I don't agree with embedded reporters in such situations. I don't think that a soldier should have to think whether or not what he is doing 'could' be interpreted in a poor light. This clip now, even if and when the soldier is proven innocent, is having a terrible effect around the world heaping unnecessary criticism on the Marines and the U.S.

Correction.. Our Friend is with 1-3 WHEW.. Though that unit has lost alot of good Marines.'SBIO.htm

If the reporters didnt get to tag along, then of course this administration would be hiding something.. At least that's how the biased media would phrase it...

Eric.. wonder if the journalism MOS is looking for a few good men, eh? Used to be that all units had a billet for these guys..

Speaking of violations of the laws of war, perhaps a more salient example for this episode is that the Marines were being fired upon from a mosque.

I think you ought to let John Paul speak to this. I see no Catholic Light in your interpretation of reality. Next you will be justifying abortion.

thelrd in TEXAS

JP II did not give his blessing to this war.

I doubt that a war that happens in the future will receive a papal blessing, however just the cause. The Pope is not in the war-blessing business.

Your other argument just doesn't hold water.

You know, I really do enjoy it when people disagree with my posts by citing Church teachings, facts, or rational arguments. Maybe someone like that will comment. I'm reminded of the woman on Mark Shea's blog who told me she "saw nothing of Jesus in your words," and called me "stupid" and one of "the idiots."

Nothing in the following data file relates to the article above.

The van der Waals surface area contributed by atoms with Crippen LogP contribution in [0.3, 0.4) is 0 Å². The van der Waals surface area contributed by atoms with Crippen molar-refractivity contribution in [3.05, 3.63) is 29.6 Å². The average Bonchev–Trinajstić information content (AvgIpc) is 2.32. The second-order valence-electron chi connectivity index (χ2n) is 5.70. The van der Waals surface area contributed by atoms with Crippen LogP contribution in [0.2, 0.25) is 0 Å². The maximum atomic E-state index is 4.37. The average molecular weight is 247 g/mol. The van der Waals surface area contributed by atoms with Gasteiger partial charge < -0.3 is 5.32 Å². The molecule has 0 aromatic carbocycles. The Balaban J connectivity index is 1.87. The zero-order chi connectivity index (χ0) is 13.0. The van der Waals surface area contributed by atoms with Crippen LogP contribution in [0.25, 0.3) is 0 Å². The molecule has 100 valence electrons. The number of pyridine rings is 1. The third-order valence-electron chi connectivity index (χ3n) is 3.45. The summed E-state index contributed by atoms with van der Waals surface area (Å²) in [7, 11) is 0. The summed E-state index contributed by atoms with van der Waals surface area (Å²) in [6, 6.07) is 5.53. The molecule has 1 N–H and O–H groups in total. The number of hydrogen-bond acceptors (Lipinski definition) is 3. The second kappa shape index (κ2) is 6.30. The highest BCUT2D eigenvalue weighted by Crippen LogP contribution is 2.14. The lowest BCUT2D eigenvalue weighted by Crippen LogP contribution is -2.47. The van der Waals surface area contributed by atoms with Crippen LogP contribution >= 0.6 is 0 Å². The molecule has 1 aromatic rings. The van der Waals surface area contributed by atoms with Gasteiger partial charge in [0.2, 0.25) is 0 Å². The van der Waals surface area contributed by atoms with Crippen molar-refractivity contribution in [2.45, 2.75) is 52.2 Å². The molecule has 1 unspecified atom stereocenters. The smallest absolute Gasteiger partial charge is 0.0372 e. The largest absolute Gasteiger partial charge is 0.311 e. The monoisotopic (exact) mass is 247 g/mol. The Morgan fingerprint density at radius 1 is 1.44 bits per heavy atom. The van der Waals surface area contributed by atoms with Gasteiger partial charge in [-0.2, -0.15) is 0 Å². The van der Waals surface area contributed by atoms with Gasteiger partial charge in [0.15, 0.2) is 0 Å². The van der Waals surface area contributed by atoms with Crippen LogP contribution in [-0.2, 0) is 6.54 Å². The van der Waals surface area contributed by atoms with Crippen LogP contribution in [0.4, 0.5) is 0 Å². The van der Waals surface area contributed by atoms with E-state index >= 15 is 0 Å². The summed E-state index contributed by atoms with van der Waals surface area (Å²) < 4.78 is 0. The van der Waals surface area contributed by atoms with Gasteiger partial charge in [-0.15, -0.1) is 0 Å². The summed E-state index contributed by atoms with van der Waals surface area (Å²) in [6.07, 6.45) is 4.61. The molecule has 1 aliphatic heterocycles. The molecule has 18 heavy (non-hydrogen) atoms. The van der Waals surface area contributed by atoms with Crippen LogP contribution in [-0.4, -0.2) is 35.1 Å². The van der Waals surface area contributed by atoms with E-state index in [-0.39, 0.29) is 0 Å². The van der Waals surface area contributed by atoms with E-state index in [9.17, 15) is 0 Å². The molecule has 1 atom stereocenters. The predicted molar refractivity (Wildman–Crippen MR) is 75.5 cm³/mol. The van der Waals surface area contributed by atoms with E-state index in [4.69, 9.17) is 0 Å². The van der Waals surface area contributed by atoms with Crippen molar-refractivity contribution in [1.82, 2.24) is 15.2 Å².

Bill, it would be easier to think of laws of war the insurgents haven't broken, rather than think of the ones that they have. I don't know how anyone can complain about mosques being violated when it's Muslims who are using them as arsenals and sniper's nests.

Here we go again.....the media just doesn't want the US forces to succeed in's that simple.

Eric, thank you for your insight, it was horrible to see this on the news---and one's first reaction is to condem--- I have not been in this situation and should wait to see all the facts that will come to light before thinking ill of this Marine.

Evidently this reporter is an anti-war activist according to a story on today.....gee, that's a surprise!

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This page contains a single entry by Eric Johnson published on November 16, 2004 10:34 AM.